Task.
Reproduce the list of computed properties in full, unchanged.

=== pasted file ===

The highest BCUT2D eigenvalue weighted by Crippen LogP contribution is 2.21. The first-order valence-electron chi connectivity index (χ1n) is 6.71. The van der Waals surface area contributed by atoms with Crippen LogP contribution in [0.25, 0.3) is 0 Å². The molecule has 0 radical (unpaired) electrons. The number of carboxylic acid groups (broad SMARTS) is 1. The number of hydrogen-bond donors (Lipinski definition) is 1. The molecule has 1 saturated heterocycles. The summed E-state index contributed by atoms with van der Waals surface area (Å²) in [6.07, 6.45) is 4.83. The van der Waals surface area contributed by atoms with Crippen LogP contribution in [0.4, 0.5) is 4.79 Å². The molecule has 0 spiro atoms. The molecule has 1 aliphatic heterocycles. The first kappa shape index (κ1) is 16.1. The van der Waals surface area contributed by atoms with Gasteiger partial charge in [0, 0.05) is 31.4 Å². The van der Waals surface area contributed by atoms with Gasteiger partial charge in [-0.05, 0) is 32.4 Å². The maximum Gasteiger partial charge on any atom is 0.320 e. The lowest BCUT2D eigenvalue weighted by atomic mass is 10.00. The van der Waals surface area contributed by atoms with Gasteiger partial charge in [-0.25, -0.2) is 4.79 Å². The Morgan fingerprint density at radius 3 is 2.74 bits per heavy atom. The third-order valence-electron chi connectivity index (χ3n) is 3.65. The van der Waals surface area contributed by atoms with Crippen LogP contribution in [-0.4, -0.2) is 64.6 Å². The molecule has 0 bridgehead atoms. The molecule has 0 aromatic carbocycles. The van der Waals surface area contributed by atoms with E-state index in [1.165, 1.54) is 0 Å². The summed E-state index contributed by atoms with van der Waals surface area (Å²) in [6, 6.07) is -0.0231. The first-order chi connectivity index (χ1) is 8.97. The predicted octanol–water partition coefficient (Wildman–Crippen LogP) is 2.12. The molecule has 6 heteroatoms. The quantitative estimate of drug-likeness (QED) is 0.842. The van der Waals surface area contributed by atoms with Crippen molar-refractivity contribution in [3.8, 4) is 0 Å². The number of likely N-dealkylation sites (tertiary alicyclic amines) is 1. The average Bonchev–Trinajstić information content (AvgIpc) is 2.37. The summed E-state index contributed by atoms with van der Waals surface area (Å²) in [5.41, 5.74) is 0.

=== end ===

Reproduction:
The highest BCUT2D eigenvalue weighted by Crippen LogP contribution is 2.21. The first-order valence-electron chi connectivity index (χ1n) is 6.71. The van der Waals surface area contributed by atoms with Crippen LogP contribution in [0.25, 0.3) is 0 Å². The molecule has 0 radical (unpaired) electrons. The number of carboxylic acid groups (broad SMARTS) is 1. The number of hydrogen-bond donors (Lipinski definition) is 1. The molecule has 1 saturated heterocycles. The summed E-state index contributed by atoms with van der Waals surface area (Å²) in [6.07, 6.45) is 4.83. The van der Waals surface area contributed by atoms with Crippen LogP contribution in [0.4, 0.5) is 4.79 Å². The molecule has 0 spiro atoms. The molecule has 1 aliphatic heterocycles. The first kappa shape index (κ1) is 16.1. The van der Waals surface area contributed by atoms with Gasteiger partial charge in [0, 0.05) is 31.4 Å². The van der Waals surface area contributed by atoms with Gasteiger partial charge in [-0.05, 0) is 32.4 Å². The maximum Gasteiger partial charge on any atom is 0.320 e. The lowest BCUT2D eigenvalue weighted by atomic mass is 10.00. The van der Waals surface area contributed by atoms with Gasteiger partial charge in [-0.25, -0.2) is 4.79 Å². The Morgan fingerprint density at radius 3 is 2.74 bits per heavy atom. The third-order valence-electron chi connectivity index (χ3n) is 3.65. The van der Waals surface area contributed by atoms with Crippen LogP contribution in [-0.4, -0.2) is 64.6 Å². The molecule has 0 bridgehead atoms. The molecule has 0 aromatic carbocycles. The van der Waals surface area contributed by atoms with E-state index in [1.165, 1.54) is 0 Å². The summed E-state index contributed by atoms with van der Waals surface area (Å²) in [6, 6.07) is -0.0231. The first-order chi connectivity index (χ1) is 8.97. The predicted octanol–water partition coefficient (Wildman–Crippen LogP) is 2.12. The molecule has 6 heteroatoms. The quantitative estimate of drug-likeness (QED) is 0.842. The van der Waals surface area contributed by atoms with Crippen molar-refractivity contribution in [3.8, 4) is 0 Å². The number of likely N-dealkylation sites (tertiary alicyclic amines) is 1. The average Bonchev–Trinajstić information content (AvgIpc) is 2.37. The summed E-state index contributed by atoms with van der Waals surface area (Å²) in [5.41, 5.74) is 0.